Volunteers swamp wetlands planting day
27 June 2016
A fantastic effort by volunteers at this year’s Swamp Fest saw 3000 native seedlings recently planted at Stipiturus Conservation Park.
Natural Resources Adelaide and Mt Lofty Ranges Volunteer Support Officer Jodie Woof said the work of the volunteers on the day deserved high praise.
“Their efforts will go a long way towards restoring threatened plants and will contribute significantly to improving the health and resilience of our swamp systems,” she said.
“We had more than 100 volunteers turn up on the day. They not only planted seedlings but also installed mesh guards and put up temporary kangaroo exclosures.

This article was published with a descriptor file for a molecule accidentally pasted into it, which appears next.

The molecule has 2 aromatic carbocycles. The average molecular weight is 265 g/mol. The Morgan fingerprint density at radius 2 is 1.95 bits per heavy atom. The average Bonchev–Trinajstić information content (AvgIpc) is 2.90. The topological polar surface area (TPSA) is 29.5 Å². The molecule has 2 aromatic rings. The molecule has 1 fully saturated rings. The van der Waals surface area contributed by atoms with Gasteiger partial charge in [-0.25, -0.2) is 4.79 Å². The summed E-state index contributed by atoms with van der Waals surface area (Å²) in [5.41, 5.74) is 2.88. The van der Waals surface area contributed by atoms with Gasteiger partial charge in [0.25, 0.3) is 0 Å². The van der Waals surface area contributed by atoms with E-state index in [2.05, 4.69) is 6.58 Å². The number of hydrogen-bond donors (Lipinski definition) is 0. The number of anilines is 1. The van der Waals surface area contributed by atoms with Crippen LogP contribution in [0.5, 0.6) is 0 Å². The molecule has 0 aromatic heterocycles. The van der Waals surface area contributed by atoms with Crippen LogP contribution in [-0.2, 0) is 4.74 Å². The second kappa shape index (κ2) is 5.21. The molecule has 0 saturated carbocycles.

“These structures are vital to reduce grazing pressure and give the young seedlings the best chance of survival.”
Having the Fleurieu Peninsula’s largest and most intact peat swamp, Stipiturus Conservation Park is of particular ecological interest.
The park is also home to the nationally endangered Mount Lofty Ranges southern emu-wren, as well as nearly 20 threatened flora and fauna species.
These include the endangered Mount Compass oak-bush, the endangered southern brown bandicoot and Osborn’s eyebright.
“I’d like to thank everyone who volunteered – the involvement of the community makes all the difference in protecting these important areas,” Ms Woof said.